ABOVE PHOTO: Bill Cosby (Randy Miramontez/shutterstock.com)
By Earl Ofari Hutchinson
There really shouldn’t have been much doubt that disgraced comedian Bill Cosby eventually would be charged in court with a sex related misconduct offense at some point in time.
In the much discussed unsealed deposition Cosby gave in 2005, he confessed to giving drugs to one woman and getting drugs for other women he wanted to have sex with. This was tantamount to a smoking gun confirmation of what many of his alleged victims claimed: he plied them with drink and drugs before he sexually waylaid them. It was also a numbers game. There were just too many alleged victims who said that Cosby, take your pick: drugged, fondled, molested, abused, intimidated, and of course, raped them over the course of many years.
Cosby loudly protested his innocence and even filed defamation of character countersuits against some of the alleged victims. Meanwhile, legions of legal experts took it as a virtual article of faith that there were no legal grounds to prosecute him because the statute of limitations had long since run out on most of the claims. Cosby and they were wrong. They either misread the rape laws in those states or simply assumed like so many others that a sexual abuser could get away with the crime simply by waiting out the calendar.
More than two dozen states have no statute of limitation depending on circumstances in the nature and type of sexual assault. If the evidence was compelling a Cosby could indeed be prosecuted even decades after the assault in those states.
This gross misconception about prosecuting sexual crimes implanted the dangerous public notion that rape or sexual abuse could be minimalized, marginalized or even mocked because the clock had wound down on when the crime could or even should be prosecuted. A Cosby prosecution rightly tosses the ugly glare back on the wrong public perceptions about rape and sexual abuse and how easily the crime can still be blown off.
But it also casts light on two other deeply troubling questions. One is why Cosby’s alleged victims kept silent for so long. Cosby and his apologists endlessly used this ploy to trash his women accusers. This was a straw man argument if ever there was one.
The Iowa Law Review, in March, 2014, gave an answer. It found that rape is routinely underreported in dozens of cities. The rape claims were dismissed out of hand with little or no investigation. The result was there were no report, no statistical count, and no record of an attack.
The study zeroed in on the prime reason for this, namely disbelief. It’s that disbelief that assures that men such as Cosby are reflexively believed when they scream foul at their accuser. They lambaste them as liars, cheats, and gold diggers, or ridicule and demean them as sluts. If things get too hot, they toss out a few dollars in hush money settlements and the screams are even louder that it was all a shakedown operation in the first place and the victim is further demonized.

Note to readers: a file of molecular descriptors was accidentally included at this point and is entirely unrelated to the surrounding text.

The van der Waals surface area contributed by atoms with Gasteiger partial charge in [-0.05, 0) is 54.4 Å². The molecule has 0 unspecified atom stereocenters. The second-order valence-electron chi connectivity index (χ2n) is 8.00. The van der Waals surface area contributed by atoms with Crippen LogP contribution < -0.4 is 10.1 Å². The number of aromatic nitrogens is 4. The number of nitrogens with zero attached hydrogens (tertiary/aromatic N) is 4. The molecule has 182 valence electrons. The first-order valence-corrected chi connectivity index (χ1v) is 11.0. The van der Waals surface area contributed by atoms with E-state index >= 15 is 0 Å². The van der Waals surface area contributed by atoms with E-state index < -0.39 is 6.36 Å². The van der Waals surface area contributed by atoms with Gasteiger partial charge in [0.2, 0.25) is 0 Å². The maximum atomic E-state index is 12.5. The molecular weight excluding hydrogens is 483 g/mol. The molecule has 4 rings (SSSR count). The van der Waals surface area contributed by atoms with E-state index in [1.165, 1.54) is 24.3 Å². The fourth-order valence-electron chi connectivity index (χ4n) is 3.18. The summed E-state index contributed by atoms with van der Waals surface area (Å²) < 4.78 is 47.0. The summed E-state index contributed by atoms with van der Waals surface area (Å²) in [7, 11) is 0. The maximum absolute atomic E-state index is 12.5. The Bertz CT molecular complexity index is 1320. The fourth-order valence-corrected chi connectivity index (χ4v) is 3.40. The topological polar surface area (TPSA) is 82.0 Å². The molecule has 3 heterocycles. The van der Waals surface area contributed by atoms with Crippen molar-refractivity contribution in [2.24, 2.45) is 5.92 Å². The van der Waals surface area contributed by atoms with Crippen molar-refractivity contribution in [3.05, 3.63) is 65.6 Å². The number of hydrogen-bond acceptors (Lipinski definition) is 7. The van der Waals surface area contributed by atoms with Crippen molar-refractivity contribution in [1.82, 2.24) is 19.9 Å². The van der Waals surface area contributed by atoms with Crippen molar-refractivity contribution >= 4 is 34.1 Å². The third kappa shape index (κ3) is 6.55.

Cosby is the classic textbook example of how men who are alleged to commit rape routinely get away with it. Contrary to the non-stop slanders of his supporters, some did go to the police, attorneys, and their agents at the time he allegedly victimized them, but they quickly ran up against a wall of suspicion, indifference, and flat-out contempt and blame. Decades later, little has changed. They have been hit with the same wall of suspicion, ridicule, snickers, and even wisecracks about their motives and morals.
This wasn’t the only reason it took so long to prosecute Cosby. He wasn’t just another rich, mediagenic celebrity whose wealth, fame and celebrity status routinely shielded him from criminal charges. Or the rare times someone like him winds up in a criminal court he can hire the best of the best legal guns to skip away scot free or get a hand slap punishment.
Cosby was a special case even by the standards of the rich and famed celebrity world. For a decade he reigned as America’s father figure; not black father figure, but father figure. He embodied the myths, fantasies, and beliefs about the role that a caring, loving, engaged dad is supposed to have with his family. This rendered him almost an untouchable when it came to casting any dispersions on his character.
He cemented his Olympian perch when he went on the circuit used his iconic status to rant, rail and lecture blacks on their alleged slack, derelict, slovenly morals, criminality and educational torpor for months. For that conservatives and the family values crowd hoisted him to their honor roll of heroes for supposedly having the guts to defy the civil rights and liberal PC crowd on race.
Cosby’s rude fall from grace and the rape prosecution at the center of it will change much of that. It’s a change that’s long overdue.
To read the Marshall Project’s “Overlooking Rape” report, go to https://www.themarshallproject.org/2014/11/20/overlooking-rape#.u2yoLPfp2.
Earl Ofari Hutchinson is an author and political analyst. His latest book is “Trump and the GOP: Race Baiting to the White House” (Amazon Kindle). Hutchinson is a frequent MSNBC contributor and an associate editor with New America Media. He is also the weekly co-host of the Al Sharpton Show on Radio One and the host of the weekly Hutchinson Report on KPFK 90.7 FM Los Angeles and the Pacifica Network